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Social science and economics

EPIC scientists have used behavioural economics models and social science to analyse the impact of determinants on farmers' behaviour towards animal disease prevention and eradication. These efforts to integrate different disciplines have made a significant contribution to Scottish Government disease control policy.

Technology in farming

In research conducted by EPIC's social scientists, farmers expressed negative feelings towards the increasing number of reporting tasks they were facing. The research was based on farmer interviews investigating the adoption of disease control technology were conducted with cattle farmers in Orkney and Aberdeen-shire throughout 2013.

Summary of Key Findings

  • There is little evidence for the generalisation that Scotland’s North East farmers are ‘technology-shy’, indeed, there is evidence of enthusiasm for technological innovation on farms.
  • Livestock farmers are already involved in an increasing series of information flows which they often perceive as an administrative burden.
  • Messages promoting direct farmer benefits from cattle EID adoption are not always prominent in Scottish Government information to livestock keepers.
  • The unpopularity of the mandatory sheep EID scheme appears to deter voluntary adoption of the cattle EID scheme.
  • Some insurance against technology obsolescence would encourage voluntary adoption particularly where mandatory schemes are likely to follow.
  • The belief that current technology is not ‘future-proof’ can deter farmers from making investments.

 Current Demands on Farmers in Scotland to provide cattle data (2014)

Predicting New Sheep Scab Test Uptake

Economic models have been used to predict whether farmers are likely to adopt the P. ovis blood diagnostic test for sheep scab. Using game theory, an economic modelling tool to analyse the outcome of strategic interactions between individuals, expected test prices should result in sufficient uptake by the farming industry to reduce the incidence of sheep scab by approximately 50%.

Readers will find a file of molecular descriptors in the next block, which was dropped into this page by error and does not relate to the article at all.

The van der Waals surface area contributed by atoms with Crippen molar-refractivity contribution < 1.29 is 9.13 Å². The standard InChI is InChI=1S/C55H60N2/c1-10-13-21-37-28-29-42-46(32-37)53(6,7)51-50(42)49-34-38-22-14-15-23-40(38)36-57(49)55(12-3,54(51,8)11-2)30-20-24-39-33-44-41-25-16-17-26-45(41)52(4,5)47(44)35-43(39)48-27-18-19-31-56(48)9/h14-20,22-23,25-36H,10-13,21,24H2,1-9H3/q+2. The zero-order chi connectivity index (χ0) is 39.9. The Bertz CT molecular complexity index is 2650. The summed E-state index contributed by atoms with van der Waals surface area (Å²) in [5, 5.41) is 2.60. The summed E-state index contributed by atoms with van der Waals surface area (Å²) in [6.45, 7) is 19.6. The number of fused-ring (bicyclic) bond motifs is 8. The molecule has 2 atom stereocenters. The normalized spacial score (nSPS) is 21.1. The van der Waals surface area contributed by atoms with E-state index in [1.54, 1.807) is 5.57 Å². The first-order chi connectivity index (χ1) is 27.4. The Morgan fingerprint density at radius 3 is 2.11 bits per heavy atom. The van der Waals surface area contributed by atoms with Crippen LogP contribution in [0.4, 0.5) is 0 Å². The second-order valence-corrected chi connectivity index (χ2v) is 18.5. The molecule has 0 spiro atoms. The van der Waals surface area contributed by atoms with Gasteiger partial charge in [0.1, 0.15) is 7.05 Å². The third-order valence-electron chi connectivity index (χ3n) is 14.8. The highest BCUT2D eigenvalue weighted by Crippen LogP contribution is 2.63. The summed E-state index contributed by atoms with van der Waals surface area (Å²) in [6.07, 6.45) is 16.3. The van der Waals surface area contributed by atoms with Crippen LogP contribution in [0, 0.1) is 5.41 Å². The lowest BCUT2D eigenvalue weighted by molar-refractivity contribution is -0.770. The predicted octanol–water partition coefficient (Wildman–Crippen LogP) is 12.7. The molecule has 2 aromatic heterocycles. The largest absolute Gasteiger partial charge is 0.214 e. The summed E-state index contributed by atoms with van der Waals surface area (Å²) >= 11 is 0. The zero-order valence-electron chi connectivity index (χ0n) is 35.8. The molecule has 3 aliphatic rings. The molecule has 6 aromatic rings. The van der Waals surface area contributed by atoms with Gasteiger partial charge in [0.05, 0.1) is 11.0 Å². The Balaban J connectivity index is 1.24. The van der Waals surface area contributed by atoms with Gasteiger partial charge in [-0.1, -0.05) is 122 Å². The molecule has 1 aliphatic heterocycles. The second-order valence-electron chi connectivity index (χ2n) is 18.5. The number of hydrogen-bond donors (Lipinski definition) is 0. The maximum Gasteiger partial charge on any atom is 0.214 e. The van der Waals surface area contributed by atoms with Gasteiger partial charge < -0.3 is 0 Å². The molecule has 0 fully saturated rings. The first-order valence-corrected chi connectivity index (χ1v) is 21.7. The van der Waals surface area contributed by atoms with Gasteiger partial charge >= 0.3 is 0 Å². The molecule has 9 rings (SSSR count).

The demands placed on farmers to manage increasing information flows constitute a significant shift in farmer power from autonomy to compulsion, with farmers held accountable for information, often at the risk of financial penalties for failures to maintain accurate systems.

Farmer Uptake of Biosecurity

In 2013, a biosecurity & technology survey (funded by Defra) conducted across England, Wales and Scotland, captured the attitudes of 900 cattle and sheep farmers to various biosecurity behaviours. Aspects of biosecurity investigated included: use of quarantine, double fencing, vermin control and sourcing of stock.

EPIC scientists analysed these data to identify groups of farmers with different attitudes. Two main groups were identified (i) 'apply most biosecurity measures' and (ii) 'apply only limited biosecurity measures'. This study provides a better understanding of how farmers’ biosecurity practices on farm differ between Scotland, England and Wales, and which biosecurity practices are common to all regions. The findings suggest that ways to achieve behavioural change could include ensuring increased access of farmers to biosecurity information and advice sources. 

'apply most biosecurity measures'

Common attitudes across Great Britain:

‘maintain farm boundaries’, ‘limit access to farm’, ‘disinfect farm equipment’, ‘control vermin’, ‘check records while trading’, ‘trade with trusted sources’

Differentiated attitudes

England: more likely to ‘avoid taking animals to shows’

Wales: more likely to ‘use double fencing’

Scotland: more likely to ‘quarantine for least 28 days after bought in and test on arrival’ and ’avoid taking animals to shows’

'apply only limited biosecurity measures'

Common attitudes across Great Britain:

‘limit access to farm’, ‘control vermin’

Differentiated attitudes

Scotland uses more biosecurity measures on farm

 

 

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